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Rakuten and Fast Retailing Boost Eikaiwa

With Rakuten and Fast Retailing making English the first language in their offices, the Daily Yomiuri Online says that it has given English conversation schools a much needed boost:

Liberal Democrats forced to adapt

The Liberal Democratic Party (LDP) of Japan is an institution. The party had controlled the government of Japan for fifty years, relatively uninterrupted. However, with a bitter defeat in last year's election by the Democratic Party of Japan (DPJ), the once long serving party is in transition. The Liberal Democrats will not be returning to power, unless they restructure internally and provide some direction for the country.

Eco pointless 2: Electric Boogaloo

The eco-point program is now officially underway with the government accepting applications:

Under the Eco-point system, those who buy designated energy-saving appliances between May 15 and March 31 will be eligible for the points, with one Eco-point worth roughly ¥1.

Eikaiwa: 

Free Coffee and Foreigners After Five

In the forums, Inflames provides a link to a G.communication PDF. It seems that they have decided to rent out space at its Yaesu school. There's nothing unusual about this as businesses look for ways to generate revenue during the economic collapse. I've heard about parts manufacturers making confectioneries to help make ends meet. Still, it suggests that business isn't very good at the Yaesu school.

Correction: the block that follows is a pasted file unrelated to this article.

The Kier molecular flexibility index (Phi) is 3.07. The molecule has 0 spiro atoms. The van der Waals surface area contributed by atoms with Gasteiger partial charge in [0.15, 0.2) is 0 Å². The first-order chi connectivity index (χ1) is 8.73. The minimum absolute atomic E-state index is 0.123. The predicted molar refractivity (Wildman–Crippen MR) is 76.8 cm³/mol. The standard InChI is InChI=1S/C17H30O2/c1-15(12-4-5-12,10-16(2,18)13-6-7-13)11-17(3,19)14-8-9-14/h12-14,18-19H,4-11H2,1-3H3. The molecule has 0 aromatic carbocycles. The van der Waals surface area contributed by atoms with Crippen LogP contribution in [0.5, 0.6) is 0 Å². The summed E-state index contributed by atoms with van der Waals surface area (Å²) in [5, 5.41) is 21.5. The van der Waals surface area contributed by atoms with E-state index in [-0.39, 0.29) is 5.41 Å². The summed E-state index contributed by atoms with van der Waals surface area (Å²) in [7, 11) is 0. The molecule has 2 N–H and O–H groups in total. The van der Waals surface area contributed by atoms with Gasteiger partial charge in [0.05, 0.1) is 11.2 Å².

Tough Times

A propos my comment on now being a bad time to come to Japan, an example of how the economic meltdown affects English teachers:

Good Consumer, Bad Consumer

As Japan's economy began to meltdown last year, the Japan Times ran a couple of articles detailing how people were coping. One article was about a surge in the sales of bicycles while another noted how more and more people were turning to car-sharing as an alternative to owning a car.

Cycling back in fashion:

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